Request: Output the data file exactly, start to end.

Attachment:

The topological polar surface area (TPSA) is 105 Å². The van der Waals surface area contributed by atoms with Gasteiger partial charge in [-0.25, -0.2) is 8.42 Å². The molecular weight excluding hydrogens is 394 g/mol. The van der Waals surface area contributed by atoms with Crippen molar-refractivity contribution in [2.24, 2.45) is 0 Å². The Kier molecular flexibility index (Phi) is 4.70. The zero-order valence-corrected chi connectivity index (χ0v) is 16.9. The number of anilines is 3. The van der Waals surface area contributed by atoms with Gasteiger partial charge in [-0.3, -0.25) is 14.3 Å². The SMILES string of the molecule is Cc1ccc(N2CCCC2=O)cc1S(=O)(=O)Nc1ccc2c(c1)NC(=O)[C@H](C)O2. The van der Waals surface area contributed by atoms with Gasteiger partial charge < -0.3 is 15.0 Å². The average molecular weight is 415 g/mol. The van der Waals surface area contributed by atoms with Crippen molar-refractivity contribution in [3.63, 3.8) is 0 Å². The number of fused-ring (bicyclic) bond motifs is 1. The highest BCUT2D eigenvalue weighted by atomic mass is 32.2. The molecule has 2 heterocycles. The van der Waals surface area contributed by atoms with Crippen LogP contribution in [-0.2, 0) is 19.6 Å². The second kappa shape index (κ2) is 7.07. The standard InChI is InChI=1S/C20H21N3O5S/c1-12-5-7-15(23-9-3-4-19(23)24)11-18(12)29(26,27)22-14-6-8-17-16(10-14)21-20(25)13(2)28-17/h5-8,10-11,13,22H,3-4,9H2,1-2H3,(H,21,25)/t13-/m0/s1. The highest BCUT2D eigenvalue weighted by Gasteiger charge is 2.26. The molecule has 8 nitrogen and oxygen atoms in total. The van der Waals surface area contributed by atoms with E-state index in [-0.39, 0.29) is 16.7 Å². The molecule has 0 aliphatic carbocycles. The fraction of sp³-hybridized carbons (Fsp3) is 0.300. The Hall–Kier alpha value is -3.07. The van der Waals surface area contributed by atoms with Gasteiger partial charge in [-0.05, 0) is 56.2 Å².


The topological polar surface area (TPSA) is 105 Å². The van der Waals surface area contributed by atoms with Gasteiger partial charge in [-0.25, -0.2) is 8.42 Å². The molecular weight excluding hydrogens is 394 g/mol. The van der Waals surface area contributed by atoms with Crippen molar-refractivity contribution in [2.24, 2.45) is 0 Å². The Kier molecular flexibility index (Phi) is 4.70. The zero-order valence-corrected chi connectivity index (χ0v) is 16.9. The number of anilines is 3. The van der Waals surface area contributed by atoms with Gasteiger partial charge in [-0.3, -0.25) is 14.3 Å². The SMILES string of the molecule is Cc1ccc(N2CCCC2=O)cc1S(=O)(=O)Nc1ccc2c(c1)NC(=O)[C@H](C)O2. The van der Waals surface area contributed by atoms with Gasteiger partial charge < -0.3 is 15.0 Å². The average molecular weight is 415 g/mol. The van der Waals surface area contributed by atoms with Crippen molar-refractivity contribution in [3.63, 3.8) is 0 Å². The number of fused-ring (bicyclic) bond motifs is 1. The highest BCUT2D eigenvalue weighted by atomic mass is 32.2. The molecule has 2 heterocycles. The van der Waals surface area contributed by atoms with Crippen LogP contribution in [-0.2, 0) is 19.6 Å². The second kappa shape index (κ2) is 7.07. The standard InChI is InChI=1S/C20H21N3O5S/c1-12-5-7-15(23-9-3-4-19(23)24)11-18(12)29(26,27)22-14-6-8-17-16(10-14)21-20(25)13(2)28-17/h5-8,10-11,13,22H,3-4,9H2,1-2H3,(H,21,25)/t13-/m0/s1. The highest BCUT2D eigenvalue weighted by Gasteiger charge is 2.26. The molecule has 8 nitrogen and oxygen atoms in total. The van der Waals surface area contributed by atoms with E-state index in [-0.39, 0.29) is 16.7 Å². The molecule has 0 aliphatic carbocycles. The fraction of sp³-hybridized carbons (Fsp3) is 0.300. The Hall–Kier alpha value is -3.07. The van der Waals surface area contributed by atoms with Gasteiger partial charge in [-0.05, 0) is 56.2 Å².